|Birth name||Herbert Horatio Nichols|
|Born||January 3, 1919|
San Juan Hill, Manhattan, New York, U.S.
|Died||April 12, 1963 (aged 44)|
New York, U.S.
|Labels||Blue Note, Bethlehem|
Herbert Horatio Nichols (January 3, 1919 – April 12, 1963) was an American jazz pianist and composer who wrote the jazz standard "Lady Sings the Blues". Obscure during his lifetime, he is now highly regarded by many musicians and critics.
He was born in San Juan Hill, Manhattan, New York, United States, to parents from St. Kitts and Trinidad, and grew up in Harlem.: 156, 174 During much of his career, he took work as a Dixieland musician while also pursuing the more adventurous kind of jazz he preferred.: 155–56 He is best known today for program music that combines bop, Dixieland, and music from the Caribbean with harmonies from Erik Satie and Béla Bartók.
His first known work as a musician was with the Royal Barons in 1937, but he did not find performing at Minton's Playhouse a few years later a very happy experience, as the competitive environment did not suit him. However, he did become friends with pianist Thelonious Monk.
Nichols was drafted into the Army in 1941. After the war, he worked in various settings, beginning to achieve some recognition when Mary Lou Williams recorded some of his songs in 1952.: 165 From about 1947, he persisted in trying to persuade Alfred Lion at Blue Note Records to sign him up.: 168 He finally recorded some of his compositions for Blue Note in 1955 and 1956, some of which were not issued until the 1980s. His tune "Serenade" had lyrics added, and as "Lady Sings the Blues" became identified with Billie Holiday. In 1957, he recorded his last album as leader for Bethlehem Records.
One of the four essays in A.B. Spellman's Four Lives in the Bebop Business (also known as Four Jazz Lives, 1966) is about Nichols. A biography, Herbie Nichols: A Jazzist's Life, written by Mark Miller, was published in 2009.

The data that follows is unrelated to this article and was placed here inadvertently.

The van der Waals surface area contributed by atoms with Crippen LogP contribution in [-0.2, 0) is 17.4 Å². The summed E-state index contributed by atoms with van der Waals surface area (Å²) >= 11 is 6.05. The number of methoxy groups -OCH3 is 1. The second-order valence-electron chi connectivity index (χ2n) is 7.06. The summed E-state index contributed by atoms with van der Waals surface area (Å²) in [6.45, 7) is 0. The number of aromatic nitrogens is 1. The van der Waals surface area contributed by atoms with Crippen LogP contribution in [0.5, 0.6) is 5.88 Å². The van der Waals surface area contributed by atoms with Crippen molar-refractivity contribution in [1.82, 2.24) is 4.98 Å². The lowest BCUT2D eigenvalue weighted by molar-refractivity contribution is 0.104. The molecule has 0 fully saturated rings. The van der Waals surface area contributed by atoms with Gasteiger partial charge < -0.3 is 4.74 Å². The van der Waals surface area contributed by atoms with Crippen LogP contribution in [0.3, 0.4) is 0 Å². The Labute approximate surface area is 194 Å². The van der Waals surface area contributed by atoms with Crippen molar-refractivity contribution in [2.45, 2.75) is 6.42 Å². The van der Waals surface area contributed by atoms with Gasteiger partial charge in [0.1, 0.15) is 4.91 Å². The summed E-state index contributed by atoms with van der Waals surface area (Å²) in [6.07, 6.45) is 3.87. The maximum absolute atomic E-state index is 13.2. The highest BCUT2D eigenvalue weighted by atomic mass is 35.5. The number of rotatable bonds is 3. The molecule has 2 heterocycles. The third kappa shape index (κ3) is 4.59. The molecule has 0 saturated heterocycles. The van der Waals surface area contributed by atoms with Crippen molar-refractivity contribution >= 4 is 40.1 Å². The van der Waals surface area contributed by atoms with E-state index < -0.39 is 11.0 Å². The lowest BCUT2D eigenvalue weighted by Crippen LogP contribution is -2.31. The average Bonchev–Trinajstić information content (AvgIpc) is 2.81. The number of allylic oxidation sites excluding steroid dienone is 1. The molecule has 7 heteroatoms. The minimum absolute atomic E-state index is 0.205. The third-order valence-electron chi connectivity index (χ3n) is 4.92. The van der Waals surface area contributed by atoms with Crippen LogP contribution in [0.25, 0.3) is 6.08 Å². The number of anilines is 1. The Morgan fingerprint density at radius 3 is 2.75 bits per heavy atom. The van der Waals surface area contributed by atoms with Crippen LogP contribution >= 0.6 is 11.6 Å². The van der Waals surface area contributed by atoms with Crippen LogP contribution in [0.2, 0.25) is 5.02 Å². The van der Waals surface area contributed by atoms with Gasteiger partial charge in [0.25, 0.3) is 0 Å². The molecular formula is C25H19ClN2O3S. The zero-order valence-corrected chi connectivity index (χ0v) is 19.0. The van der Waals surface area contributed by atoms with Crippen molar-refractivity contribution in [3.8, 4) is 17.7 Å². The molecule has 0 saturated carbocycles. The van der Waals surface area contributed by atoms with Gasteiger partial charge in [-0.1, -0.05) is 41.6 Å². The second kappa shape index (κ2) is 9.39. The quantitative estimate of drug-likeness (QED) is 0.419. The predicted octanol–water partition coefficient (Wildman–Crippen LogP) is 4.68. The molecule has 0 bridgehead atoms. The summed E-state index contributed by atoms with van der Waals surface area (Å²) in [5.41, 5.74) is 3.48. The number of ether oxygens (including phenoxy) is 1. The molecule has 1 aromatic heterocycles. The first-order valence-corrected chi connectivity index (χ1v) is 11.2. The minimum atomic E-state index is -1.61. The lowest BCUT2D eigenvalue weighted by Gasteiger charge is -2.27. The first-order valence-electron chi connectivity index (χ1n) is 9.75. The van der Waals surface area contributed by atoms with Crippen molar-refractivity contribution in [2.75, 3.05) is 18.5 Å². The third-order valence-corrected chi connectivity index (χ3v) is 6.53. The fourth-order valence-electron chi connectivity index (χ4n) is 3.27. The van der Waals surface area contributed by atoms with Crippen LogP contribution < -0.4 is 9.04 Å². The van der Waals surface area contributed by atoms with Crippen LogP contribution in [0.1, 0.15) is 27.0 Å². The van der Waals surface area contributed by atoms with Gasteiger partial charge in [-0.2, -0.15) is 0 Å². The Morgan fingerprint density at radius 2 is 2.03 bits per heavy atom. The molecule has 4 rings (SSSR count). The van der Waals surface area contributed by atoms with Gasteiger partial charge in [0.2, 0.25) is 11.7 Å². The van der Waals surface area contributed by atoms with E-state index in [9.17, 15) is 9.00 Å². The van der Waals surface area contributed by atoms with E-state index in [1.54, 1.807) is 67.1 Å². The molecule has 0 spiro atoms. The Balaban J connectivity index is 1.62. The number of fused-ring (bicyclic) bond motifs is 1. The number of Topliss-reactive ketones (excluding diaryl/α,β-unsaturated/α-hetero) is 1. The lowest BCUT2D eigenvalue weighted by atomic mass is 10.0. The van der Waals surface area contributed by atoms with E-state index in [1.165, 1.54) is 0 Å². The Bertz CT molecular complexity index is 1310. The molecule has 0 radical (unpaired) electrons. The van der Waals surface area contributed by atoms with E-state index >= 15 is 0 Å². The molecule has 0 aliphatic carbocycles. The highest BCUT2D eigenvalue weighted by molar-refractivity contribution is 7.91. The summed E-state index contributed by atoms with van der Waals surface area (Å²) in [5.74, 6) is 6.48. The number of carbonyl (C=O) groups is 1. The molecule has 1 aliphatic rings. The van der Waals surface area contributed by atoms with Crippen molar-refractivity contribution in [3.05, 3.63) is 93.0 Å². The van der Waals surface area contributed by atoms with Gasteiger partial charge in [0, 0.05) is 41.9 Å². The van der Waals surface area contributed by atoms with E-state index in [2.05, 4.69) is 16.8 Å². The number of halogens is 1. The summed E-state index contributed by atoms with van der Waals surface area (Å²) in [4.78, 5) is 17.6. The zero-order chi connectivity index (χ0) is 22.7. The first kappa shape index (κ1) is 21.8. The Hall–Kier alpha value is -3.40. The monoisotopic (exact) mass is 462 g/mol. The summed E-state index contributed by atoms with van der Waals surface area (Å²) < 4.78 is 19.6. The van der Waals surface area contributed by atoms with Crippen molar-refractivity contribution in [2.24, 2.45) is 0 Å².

Nichols's music was energetically promoted by Roswell Rudd, who worked with Nichols in the early 1960s. Rudd released three albums featuring Nichols's compositions (Regeneration, issued in 1983 by Soul Note, and The Unheard Herbie Nichols (1997), issued by CIMP in two volumes), as well as a book The Unpublished Works (2000).
A New York group, the Herbie Nichols Project (part of the Jazz Composers Collective) has recorded three albums largely dedicated to unrecorded Nichols' compositions, many of which Nichols had deposited in the Library of Congress.
|Year recorded||Year released||Title||Label||Notes|
|1955||1955||The Prophetic Herbie Nichols Vol. 1||Blue Note||Trio, with Al McKibbon (bass), Art Blakey (drums)|
|1955||1955||The Prophetic Herbie Nichols Vol. 2||Blue Note||Trio, with Al McKibbon (bass), Art Blakey (drums)|
|1955–56||1956||Herbie Nichols Trio||Blue Note||Trio, with Al McKibbon and Teddy Kotick (bass; separately), Max Roach (drums)|
|1957||1958||Love, Gloom, Cash, Love||Bethlehem||Most tracks trio, with George Duvivier (bass), Dannie Richmond (drums); one track solo piano|
- 1952: Herbie Nichols Quartet (Savoy; first LP issue: Various Artists I Just Love Jazz Piano - Down And Out (1957), session sometimes reissued with the Gigi Gryce album Nica's Tempo)
- The Complete Blue Note Recordings (Blue Note; reissued by Mosaic)
- 1953: Rex Stewart and his Dixielanders Dixieland Free-For-All (Jazztone, 1956)
- 1958: Vic Dickenson & Joe Thomas, Mainstream (Atlantic)
- Colin Larkin, ed. (1992). The Guinness Encyclopedia of Popular Music (First ed.). Guinness Publishing. p. 1826. ISBN 0-85112-939-0.
- Johnson, David Brent; Miller, Mark (5 April 2010). "Night Lights: Herbie Nichols' Third World". Indiana Public Media. Retrieved 22 March 2016.
- Spellman, A.B. (1985). Four Lives in the Bebop Business. New York: Limelight Editions. ISBN 0879100427.
- Wilson, John S. (November 20, 1966). "Jazzmen's Quartet". The New York Times. Retrieved April 2, 2020.
- Miller, Mark (2009). Herbie Nichols: A Jazzist's Life. Toronto: Mercury Press Publishers. ISBN 978-1-551-28146-9.
- Kelsey, Chris. "Roswell Rudd". AllMusic. Retrieved 29 November 2008.
- Layne, Joslyn. "Misha Mengelberg". AllMusic. Retrieved 29 November 2008.
- Corroto, Mark (1 November 2001). "Strange City: The Herbie Nichols Project". All About Jazz. Archived from the original on 7 September 2008. Retrieved 29 November 2008.
- "Herbie Nichols Discography". jazzdisco. Retrieved October 21, 2022.
- "Blue Note Records Catalog: 5000 series". jazzdisco. Retrieved October 21, 2022.
- "Blue Note Records Catalog: 1500 series". jazzdisco. Retrieved October 21, 2022.
- "Bethlehem Records Catalog: Deluxe series". jazzdisco. Retrieved October 21, 2022.